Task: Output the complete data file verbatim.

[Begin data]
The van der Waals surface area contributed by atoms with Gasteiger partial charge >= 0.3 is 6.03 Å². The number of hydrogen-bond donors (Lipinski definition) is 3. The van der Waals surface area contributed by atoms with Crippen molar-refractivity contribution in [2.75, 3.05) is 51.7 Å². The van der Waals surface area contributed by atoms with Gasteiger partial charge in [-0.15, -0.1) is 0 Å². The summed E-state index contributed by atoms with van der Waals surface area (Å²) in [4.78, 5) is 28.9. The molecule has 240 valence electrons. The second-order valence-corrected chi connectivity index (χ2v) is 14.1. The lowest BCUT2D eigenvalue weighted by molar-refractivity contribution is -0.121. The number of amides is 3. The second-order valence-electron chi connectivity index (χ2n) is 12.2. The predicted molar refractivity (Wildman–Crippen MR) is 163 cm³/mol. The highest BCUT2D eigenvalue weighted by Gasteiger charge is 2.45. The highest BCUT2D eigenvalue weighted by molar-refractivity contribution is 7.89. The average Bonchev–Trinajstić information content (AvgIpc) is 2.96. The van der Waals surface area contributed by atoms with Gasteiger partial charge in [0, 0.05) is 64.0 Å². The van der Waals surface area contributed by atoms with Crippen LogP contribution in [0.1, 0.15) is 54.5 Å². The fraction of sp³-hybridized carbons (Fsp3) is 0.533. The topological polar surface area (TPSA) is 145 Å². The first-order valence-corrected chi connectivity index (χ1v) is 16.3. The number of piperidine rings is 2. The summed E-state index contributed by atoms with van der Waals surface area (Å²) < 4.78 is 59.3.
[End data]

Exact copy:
The van der Waals surface area contributed by atoms with Gasteiger partial charge >= 0.3 is 6.03 Å². The number of hydrogen-bond donors (Lipinski definition) is 3. The van der Waals surface area contributed by atoms with Crippen molar-refractivity contribution in [2.75, 3.05) is 51.7 Å². The van der Waals surface area contributed by atoms with Gasteiger partial charge in [-0.15, -0.1) is 0 Å². The summed E-state index contributed by atoms with van der Waals surface area (Å²) in [4.78, 5) is 28.9. The molecule has 240 valence electrons. The second-order valence-corrected chi connectivity index (χ2v) is 14.1. The lowest BCUT2D eigenvalue weighted by molar-refractivity contribution is -0.121. The number of amides is 3. The second-order valence-electron chi connectivity index (χ2n) is 12.2. The predicted molar refractivity (Wildman–Crippen MR) is 163 cm³/mol. The highest BCUT2D eigenvalue weighted by Gasteiger charge is 2.45. The highest BCUT2D eigenvalue weighted by molar-refractivity contribution is 7.89. The average Bonchev–Trinajstić information content (AvgIpc) is 2.96. The van der Waals surface area contributed by atoms with Gasteiger partial charge in [0, 0.05) is 64.0 Å². The van der Waals surface area contributed by atoms with Crippen LogP contribution in [0.1, 0.15) is 54.5 Å². The fraction of sp³-hybridized carbons (Fsp3) is 0.533. The topological polar surface area (TPSA) is 145 Å². The first-order valence-corrected chi connectivity index (χ1v) is 16.3. The number of piperidine rings is 2. The summed E-state index contributed by atoms with van der Waals surface area (Å²) < 4.78 is 59.3.